Diabetes has an adverse effect on the heart. Here’s how people with diabetes can prevent heart disease.
Diabetes mellitus is an independent risk factor for heart disease that amplifies the effects of other risk factors such as hypertension and dyslipidaemia or abnormal blood fat levels. Compared to people who don’t have diabetes, people who have diabetes are at higher risk for heart disease and may develop it at a younger age and more severely. Nevertheless numerous studies have shown the efficacy of controlling individual risk factors in preventing or slowing heart disease in people with diabetes.
Effect on lipids
Dyslipidaemia denotes abnormal levels of lipids (fat) in the blood including high LDL, high TGL (triglycerides) or both, or a low HDL level that contributes to atherosclerosis and heart disease. The most common pattern in individuals with Type 2 diabetes is elevated TGL levels and decreased HDL levels. Patients with diabetes tend to have a higher proportion of smaller and denser LDL particles, which are more susceptible to oxidation, a process which ultimately leads to thickening of the arteries. Uncontrolled diabetes causes changes in lipid metabolism and lipoprotein composition. This is why diabetics are prescribed a low dose of cholesterol lowering drug despite normal cholesterol levels.
Initial therapy involves lifestyle intervention that incorporates weight loss, increased physical activity, restricted saturated fats and transfat and more fibre in the diet, reduction of alcohol and stopping smoking. Improved blood sugar control usually lowers TGL to an appreciable level. If targets are not met pharmacological intervention needs to be considered.
Hypertension is commonly found along with diabetes, with prevalence depending on type of diabetes, age, obesity, and ethnicity. It is a major risk factor for diabetic heart disease. Blood pressure should be measured at every routine visit, (at least) once in 3 months. Lifestyle therapy consists of weight loss, increased physical activity, increased consumption of vegetables, reducing sodium and alcohol intake and avoiding smoking .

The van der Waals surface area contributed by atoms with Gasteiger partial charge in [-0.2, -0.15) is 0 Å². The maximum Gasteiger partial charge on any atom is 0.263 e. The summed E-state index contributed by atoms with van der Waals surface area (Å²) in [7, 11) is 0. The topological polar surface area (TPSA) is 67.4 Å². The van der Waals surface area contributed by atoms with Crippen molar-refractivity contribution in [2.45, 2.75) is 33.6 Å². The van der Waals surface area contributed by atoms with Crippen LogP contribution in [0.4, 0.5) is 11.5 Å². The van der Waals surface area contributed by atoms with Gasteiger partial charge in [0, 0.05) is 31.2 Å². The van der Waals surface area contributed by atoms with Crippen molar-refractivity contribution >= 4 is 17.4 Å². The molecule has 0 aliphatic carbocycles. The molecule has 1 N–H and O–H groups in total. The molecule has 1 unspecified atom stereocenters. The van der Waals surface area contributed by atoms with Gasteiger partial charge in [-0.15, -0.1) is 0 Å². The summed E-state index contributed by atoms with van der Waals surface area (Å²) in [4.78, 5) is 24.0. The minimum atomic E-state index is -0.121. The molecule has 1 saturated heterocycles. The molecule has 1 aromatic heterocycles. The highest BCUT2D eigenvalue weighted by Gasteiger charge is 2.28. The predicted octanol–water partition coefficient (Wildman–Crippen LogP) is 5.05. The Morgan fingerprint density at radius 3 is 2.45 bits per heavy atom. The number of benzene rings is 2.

These strategies may also have a positive impact on blood sugar control and lipid control. In case this does not meet the needs, pharmacologic therapy may be required. Multiple drug therapy (two or more drugs) is generally required in diabetic patients.
Stringent blood sugar control may be appropriate for individual patients. Goals should be individualised based on duration of diabetes, age/life expectancy, co-morbid conditions, known heart disease or other advanced complications. In individuals with overt heart disease, a lower LDL cholesterol goal of <70 mg/dL is ideal.
Risk factors you can control
Smoking: damages blood vessels, leads to unhealthy cholesterol levels and raises blood pressure. It also limits the amount of oxygen that reaches the heart and tissues.
Central obesity: is carrying extra weight around the waist. Waist circumference reflects the amount of high risk internal fat. Regardless of weight, reducing waist circumference will reduce risk of heart disease.
Unhealthy diet: Make healthy choices when eating out. Eat home-cooked food as much as possible. Limit portion size during each meal. Snack on salad, soup, buttermilk, sundal, sprouts, brown bread sandwiches.
Stress: and anxiety can cause arteries to tighten, raise blood sugar and blood pressure. Stress also makes you more likely to smoke and consume alcohol or foods high in fat and sugar.